The use of antibiotics in agriculture will continue to come under increasing pressure. The World Health Organisation has concerns about the use of antibiotics in animals and the risk of antimicrobial resistance transferring into the human population. Dry cow antibiotic preparations have become an area of significant scrutiny. Already dairy farms in some European Countries can not use antibiotic dry cow preparations unless the individual cow can be demonstrated to have an infection - i.e. a high SCC from a herd test.
We have had many farms last season that took the step to use Teatseal only in cows with herd test SCCs consistently below 150,000 for the season. When administered hygienically Teatseal will significantly reduce the risk of picking up new infections at dry off and close to calving.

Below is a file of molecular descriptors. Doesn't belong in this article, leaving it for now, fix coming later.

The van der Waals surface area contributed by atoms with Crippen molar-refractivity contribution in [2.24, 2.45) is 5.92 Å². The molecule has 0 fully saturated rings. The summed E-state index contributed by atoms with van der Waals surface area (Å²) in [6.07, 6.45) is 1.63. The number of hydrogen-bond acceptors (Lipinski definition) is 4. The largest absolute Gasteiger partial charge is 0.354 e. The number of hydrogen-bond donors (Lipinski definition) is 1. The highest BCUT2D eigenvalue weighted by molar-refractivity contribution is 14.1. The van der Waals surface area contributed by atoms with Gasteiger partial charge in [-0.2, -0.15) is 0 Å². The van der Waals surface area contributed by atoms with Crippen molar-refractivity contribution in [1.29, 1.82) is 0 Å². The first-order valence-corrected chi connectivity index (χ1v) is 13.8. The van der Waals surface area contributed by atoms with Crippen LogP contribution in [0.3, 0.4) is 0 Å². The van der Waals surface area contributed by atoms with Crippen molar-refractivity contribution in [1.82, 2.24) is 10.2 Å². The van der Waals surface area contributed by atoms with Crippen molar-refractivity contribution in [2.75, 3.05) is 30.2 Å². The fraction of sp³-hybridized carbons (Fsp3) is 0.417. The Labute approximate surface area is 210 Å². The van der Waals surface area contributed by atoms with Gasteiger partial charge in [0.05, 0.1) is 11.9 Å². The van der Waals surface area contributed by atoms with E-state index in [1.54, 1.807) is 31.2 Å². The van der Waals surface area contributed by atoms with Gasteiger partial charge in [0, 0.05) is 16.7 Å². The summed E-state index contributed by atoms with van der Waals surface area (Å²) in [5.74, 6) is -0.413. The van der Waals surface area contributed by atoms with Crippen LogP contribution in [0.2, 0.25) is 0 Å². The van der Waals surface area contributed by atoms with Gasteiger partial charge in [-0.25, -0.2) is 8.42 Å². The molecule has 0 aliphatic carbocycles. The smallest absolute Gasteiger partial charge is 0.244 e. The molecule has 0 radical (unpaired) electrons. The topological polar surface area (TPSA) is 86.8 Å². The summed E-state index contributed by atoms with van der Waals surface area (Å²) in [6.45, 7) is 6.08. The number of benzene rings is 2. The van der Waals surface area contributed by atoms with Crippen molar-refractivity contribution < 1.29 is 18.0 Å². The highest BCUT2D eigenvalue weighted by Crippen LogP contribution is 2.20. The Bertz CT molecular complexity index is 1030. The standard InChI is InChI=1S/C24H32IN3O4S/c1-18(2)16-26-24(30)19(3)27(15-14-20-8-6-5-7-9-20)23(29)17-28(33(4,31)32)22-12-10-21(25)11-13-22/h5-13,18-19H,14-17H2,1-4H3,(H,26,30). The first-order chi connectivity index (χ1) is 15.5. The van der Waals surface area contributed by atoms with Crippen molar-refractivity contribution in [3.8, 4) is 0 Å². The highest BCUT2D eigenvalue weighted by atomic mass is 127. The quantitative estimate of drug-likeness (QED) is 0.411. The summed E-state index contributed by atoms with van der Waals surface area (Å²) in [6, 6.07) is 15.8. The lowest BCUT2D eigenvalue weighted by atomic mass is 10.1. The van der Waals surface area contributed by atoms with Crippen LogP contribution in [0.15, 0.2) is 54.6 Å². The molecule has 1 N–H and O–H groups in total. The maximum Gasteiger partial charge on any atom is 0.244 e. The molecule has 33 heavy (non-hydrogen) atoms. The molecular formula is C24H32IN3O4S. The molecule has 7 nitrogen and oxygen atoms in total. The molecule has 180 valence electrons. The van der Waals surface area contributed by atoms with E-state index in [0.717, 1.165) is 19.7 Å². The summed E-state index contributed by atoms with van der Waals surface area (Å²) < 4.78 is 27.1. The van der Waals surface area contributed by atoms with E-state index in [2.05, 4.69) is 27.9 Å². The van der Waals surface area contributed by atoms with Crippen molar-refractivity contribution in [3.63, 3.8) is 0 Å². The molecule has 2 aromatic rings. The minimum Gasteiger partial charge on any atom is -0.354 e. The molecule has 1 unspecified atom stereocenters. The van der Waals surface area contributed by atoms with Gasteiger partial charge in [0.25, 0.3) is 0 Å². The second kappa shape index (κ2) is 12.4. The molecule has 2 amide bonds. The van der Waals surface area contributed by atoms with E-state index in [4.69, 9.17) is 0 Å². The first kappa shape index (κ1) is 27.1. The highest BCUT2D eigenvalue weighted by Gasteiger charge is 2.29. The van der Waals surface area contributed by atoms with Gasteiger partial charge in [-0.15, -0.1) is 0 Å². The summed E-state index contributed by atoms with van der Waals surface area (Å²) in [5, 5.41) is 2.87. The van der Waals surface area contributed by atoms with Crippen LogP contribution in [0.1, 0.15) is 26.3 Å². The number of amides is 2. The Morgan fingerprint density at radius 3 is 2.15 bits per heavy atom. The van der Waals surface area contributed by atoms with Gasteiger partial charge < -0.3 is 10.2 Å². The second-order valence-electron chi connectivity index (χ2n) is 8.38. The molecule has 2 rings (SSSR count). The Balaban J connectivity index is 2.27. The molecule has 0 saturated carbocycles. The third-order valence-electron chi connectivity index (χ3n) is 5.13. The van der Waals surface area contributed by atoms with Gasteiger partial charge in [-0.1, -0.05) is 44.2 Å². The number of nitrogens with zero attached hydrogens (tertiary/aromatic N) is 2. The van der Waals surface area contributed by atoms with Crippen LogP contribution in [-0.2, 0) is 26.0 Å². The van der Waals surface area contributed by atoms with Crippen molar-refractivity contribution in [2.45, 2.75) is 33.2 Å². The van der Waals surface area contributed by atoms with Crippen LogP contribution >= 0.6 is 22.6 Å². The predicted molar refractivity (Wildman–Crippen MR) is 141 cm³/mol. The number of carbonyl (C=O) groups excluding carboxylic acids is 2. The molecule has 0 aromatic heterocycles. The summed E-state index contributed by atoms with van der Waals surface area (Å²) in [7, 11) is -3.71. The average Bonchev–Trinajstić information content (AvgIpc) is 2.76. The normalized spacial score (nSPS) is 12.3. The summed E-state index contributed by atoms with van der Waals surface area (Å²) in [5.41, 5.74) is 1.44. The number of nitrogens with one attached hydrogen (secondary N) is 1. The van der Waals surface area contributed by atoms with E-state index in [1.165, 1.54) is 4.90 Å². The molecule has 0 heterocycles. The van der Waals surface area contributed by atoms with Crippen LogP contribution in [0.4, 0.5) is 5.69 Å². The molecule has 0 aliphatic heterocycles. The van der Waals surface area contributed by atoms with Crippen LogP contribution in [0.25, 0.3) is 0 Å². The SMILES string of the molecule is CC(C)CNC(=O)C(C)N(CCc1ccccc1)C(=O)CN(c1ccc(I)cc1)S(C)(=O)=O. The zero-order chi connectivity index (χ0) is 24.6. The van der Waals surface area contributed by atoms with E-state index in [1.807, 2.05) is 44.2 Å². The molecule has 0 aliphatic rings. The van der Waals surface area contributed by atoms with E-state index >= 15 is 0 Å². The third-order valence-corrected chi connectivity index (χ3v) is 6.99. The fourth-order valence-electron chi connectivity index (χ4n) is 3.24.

In the graph below from a local farm, clinical mastitis cases have been recorded from cows which either received Teatseal or Antibiotic Dry Cow Therapy. Those that received DCT (not Teatsealed) had a higher rate of mastitis in the following season, but it must be remembered that being high SCC cows they have more risk factors for picking up new infections in the next season. The Teatseal treated cows had extremely low levels of recorded clinical mastitis in the first 2 months of lactation.